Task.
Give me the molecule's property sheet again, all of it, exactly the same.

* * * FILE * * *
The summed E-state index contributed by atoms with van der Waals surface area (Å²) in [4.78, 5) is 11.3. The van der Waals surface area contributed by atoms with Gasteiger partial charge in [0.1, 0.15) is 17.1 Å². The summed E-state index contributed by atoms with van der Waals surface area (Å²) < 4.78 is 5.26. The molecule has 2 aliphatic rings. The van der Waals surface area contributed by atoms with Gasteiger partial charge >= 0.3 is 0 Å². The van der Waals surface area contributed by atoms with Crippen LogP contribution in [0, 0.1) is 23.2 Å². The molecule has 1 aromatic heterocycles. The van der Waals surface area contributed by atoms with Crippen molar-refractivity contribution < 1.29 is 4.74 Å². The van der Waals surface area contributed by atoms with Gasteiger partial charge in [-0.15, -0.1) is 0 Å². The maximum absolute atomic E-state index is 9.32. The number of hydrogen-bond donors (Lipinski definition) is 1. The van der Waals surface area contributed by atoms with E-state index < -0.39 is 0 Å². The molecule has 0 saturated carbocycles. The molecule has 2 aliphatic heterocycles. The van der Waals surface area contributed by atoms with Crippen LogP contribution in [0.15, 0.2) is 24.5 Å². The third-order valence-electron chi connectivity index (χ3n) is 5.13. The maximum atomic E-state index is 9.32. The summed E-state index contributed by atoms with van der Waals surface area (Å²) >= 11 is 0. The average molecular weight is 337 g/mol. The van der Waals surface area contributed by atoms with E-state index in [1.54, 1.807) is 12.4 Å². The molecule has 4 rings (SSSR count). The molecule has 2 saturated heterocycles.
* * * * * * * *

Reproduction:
The summed E-state index contributed by atoms with van der Waals surface area (Å²) in [4.78, 5) is 11.3. The van der Waals surface area contributed by atoms with Gasteiger partial charge in [0.1, 0.15) is 17.1 Å². The summed E-state index contributed by atoms with van der Waals surface area (Å²) < 4.78 is 5.26. The molecule has 2 aliphatic rings. The van der Waals surface area contributed by atoms with Gasteiger partial charge >= 0.3 is 0 Å². The van der Waals surface area contributed by atoms with Crippen LogP contribution in [0, 0.1) is 23.2 Å². The molecule has 1 aromatic heterocycles. The van der Waals surface area contributed by atoms with Crippen molar-refractivity contribution < 1.29 is 4.74 Å². The van der Waals surface area contributed by atoms with Gasteiger partial charge in [-0.15, -0.1) is 0 Å². The maximum absolute atomic E-state index is 9.32. The number of hydrogen-bond donors (Lipinski definition) is 1. The van der Waals surface area contributed by atoms with E-state index < -0.39 is 0 Å². The molecule has 0 saturated carbocycles. The molecule has 2 aliphatic heterocycles. The van der Waals surface area contributed by atoms with Crippen LogP contribution in [0.15, 0.2) is 24.5 Å². The third-order valence-electron chi connectivity index (χ3n) is 5.13. The maximum atomic E-state index is 9.32. The summed E-state index contributed by atoms with van der Waals surface area (Å²) >= 11 is 0. The average molecular weight is 337 g/mol. The van der Waals surface area contributed by atoms with E-state index in [1.54, 1.807) is 12.4 Å². The molecule has 4 rings (SSSR count). The molecule has 2 saturated heterocycles.